Overlord! More people here think you're unworthy! Time to dig some graves!
Laharl's still hard-headed. Flonne is still sweet and angelic. Etna still looks more prepubescent than she'd prefer. With everything else (mostly) the same, welcome back to the underworld and welcome back to the world ofDisgaea D2
If you've never played aDisgaea
title before, the barrier to entry is firm. Not only is there alotof information to take in during the first five hours or so, but it's a direct sequel, which is unlike any other title in the series. Granted, it's essentially a retelling of the previous story at its core—Laharl is the son of the former king of the underworld and strives to beat the snot out of anyone who doesn't want him in charge—
but the character introduction is at a bare minimum to pick up where the previous game left off. And the big guns of Laharl, Vassal (and aspiring Overlord herself) Etna, and the Fallen Angel Flonne reprise their parts in the story, so for newcomers interested in the story, exploring the original before diving in here is highly recommended.
Thankfully (or disappointingly, depending on your mileage) for returning players, the fighting system is, essentially, the same it's been for years. Sure, you can ride a monster character like a mount, and thereisa new system focusing on character relationships and counter/protective responses to enemy attacks, but otherwise it's the same "choose your units, attack/defend/magic, repeat" as before. It's just as addicting and engaging, designed to suck up hours like a vacuum sucks dust bunnies, but not much has changed.
The only truly noteworthy thing here is the visual overhaul, which looks pretty damn sweet. New sprites are detailed and clean while maintaining the original animé-inspired presentation NIS has become known for. I used to think it was super pretty with a hint of pixelation around the edges, and now there's no pixelation… and it's just straight-up sexy-lookin'. It's easy on the eyes while you're diving into the legendary Item World for the upteenth time.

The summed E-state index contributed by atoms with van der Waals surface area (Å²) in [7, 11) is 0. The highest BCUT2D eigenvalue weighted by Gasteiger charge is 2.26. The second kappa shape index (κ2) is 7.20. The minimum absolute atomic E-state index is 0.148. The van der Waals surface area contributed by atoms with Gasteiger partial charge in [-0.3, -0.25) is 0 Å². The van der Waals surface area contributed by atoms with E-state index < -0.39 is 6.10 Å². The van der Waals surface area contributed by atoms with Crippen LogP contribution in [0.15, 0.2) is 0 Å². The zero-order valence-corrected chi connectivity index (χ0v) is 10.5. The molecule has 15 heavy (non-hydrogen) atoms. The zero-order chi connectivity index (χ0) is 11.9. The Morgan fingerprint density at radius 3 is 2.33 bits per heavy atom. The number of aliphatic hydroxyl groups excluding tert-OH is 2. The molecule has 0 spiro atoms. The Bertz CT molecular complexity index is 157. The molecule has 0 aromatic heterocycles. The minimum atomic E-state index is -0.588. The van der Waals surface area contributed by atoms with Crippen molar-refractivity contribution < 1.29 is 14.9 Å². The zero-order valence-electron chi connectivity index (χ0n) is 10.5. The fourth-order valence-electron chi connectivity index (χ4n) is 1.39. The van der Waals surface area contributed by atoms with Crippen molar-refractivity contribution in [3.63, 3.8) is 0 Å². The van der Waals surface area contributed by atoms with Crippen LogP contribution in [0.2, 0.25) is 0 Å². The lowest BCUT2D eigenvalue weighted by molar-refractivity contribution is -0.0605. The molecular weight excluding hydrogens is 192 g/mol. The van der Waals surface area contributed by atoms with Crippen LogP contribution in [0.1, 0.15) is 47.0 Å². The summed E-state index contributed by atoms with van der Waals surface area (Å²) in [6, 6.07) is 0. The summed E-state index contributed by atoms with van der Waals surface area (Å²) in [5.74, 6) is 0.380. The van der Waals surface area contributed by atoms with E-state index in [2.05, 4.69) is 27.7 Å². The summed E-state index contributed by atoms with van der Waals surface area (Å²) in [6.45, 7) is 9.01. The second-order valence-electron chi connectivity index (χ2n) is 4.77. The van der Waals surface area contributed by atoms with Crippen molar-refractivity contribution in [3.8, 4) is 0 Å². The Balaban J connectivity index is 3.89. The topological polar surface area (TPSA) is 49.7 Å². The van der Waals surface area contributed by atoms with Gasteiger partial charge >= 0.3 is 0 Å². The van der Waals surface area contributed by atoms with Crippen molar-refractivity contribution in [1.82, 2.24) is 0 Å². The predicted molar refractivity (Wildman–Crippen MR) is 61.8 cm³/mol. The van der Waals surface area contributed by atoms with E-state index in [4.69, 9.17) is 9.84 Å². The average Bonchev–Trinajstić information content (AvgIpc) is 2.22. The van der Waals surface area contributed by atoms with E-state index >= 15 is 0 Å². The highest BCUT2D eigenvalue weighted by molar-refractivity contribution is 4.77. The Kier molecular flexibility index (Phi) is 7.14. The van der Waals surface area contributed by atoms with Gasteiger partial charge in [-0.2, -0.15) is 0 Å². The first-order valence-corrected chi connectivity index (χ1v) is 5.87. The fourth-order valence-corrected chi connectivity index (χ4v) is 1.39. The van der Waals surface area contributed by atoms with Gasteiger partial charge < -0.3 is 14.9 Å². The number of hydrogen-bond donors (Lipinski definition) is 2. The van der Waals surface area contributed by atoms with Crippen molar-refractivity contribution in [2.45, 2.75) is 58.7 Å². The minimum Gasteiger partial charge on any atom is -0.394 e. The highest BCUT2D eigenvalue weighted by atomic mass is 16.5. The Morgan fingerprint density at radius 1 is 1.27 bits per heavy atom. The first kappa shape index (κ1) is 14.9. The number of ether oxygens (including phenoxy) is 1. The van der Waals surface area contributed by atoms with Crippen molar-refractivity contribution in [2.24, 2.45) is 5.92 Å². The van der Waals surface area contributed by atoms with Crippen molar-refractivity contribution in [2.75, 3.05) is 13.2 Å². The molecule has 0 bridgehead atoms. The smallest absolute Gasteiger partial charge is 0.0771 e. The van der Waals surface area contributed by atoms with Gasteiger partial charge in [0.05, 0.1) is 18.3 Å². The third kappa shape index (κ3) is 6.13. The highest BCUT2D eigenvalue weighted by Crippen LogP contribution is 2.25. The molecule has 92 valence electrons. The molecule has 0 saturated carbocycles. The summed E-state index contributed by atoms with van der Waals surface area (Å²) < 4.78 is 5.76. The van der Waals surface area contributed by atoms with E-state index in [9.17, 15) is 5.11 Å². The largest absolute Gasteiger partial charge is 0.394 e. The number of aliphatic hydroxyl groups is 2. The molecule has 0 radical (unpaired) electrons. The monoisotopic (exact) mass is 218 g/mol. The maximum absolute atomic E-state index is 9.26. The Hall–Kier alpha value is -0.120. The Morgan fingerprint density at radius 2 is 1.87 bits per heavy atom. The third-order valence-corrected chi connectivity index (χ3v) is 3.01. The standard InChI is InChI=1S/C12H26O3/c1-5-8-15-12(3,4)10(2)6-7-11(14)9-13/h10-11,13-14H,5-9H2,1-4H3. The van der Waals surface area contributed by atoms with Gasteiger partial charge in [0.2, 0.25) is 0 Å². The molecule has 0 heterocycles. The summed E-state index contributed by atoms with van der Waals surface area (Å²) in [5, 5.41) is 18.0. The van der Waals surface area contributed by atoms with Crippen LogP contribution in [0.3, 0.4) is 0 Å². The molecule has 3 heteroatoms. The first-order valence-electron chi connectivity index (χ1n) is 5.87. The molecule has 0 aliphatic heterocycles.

Ah yes, the Item World: legendary unlimited depth to dive into, slaying randomly generated baddies to raise not onlyyour own levels, but also the power of whatever item you've chosen to embolden. There's something innately satisfying about taking one of the weaker weapons and making it stronger than anything else in the shop. There are also adjustments here, like expanding on the previous game's pirate ship concept (more powerful characters flying in from off-screen for added challenge) and adjusting the depth of each item's power potential, which makes the game even longer when looking for that ultimate death-bringer.
Combine this with the unlimited potential of character creation and the Dark Assembly—
the reason NIS tossed in opponents with levels in thethousandsto tempt players like me—
and you have yet another experience that will keep you from enjoying time with loved ones and eating healthy foods.
All of that said, and as much as I've enjoyed these games in the past (and will continue to plug away at this one), I just can't bring it to that fifth star. There's a lot in here to appreciate, from the updated look and story expansion to the adjustments in the Item World,but it doesn't really bring it to any new level. It takes what's been done and worked, it expands a little here and there, and while it's a direct sequel with new story elements and characters to compliment, it's just not that far ahead of its predecessor. Still, fans of the series will buy it (as well they should, it's still pretty friggin' awesome), and it's worth the cash to plunk down… unless you're still playing an earlier version, then consider borrowing it from a friend. Or continue playing your current copies.
And if you've never playedDisgaea
before, consider the purchase, but I'd recommend going back to an earlier version. It might help you appreciate the new story and flesh out the characters, dood.
Code provided by publisher. PS3 exclusive.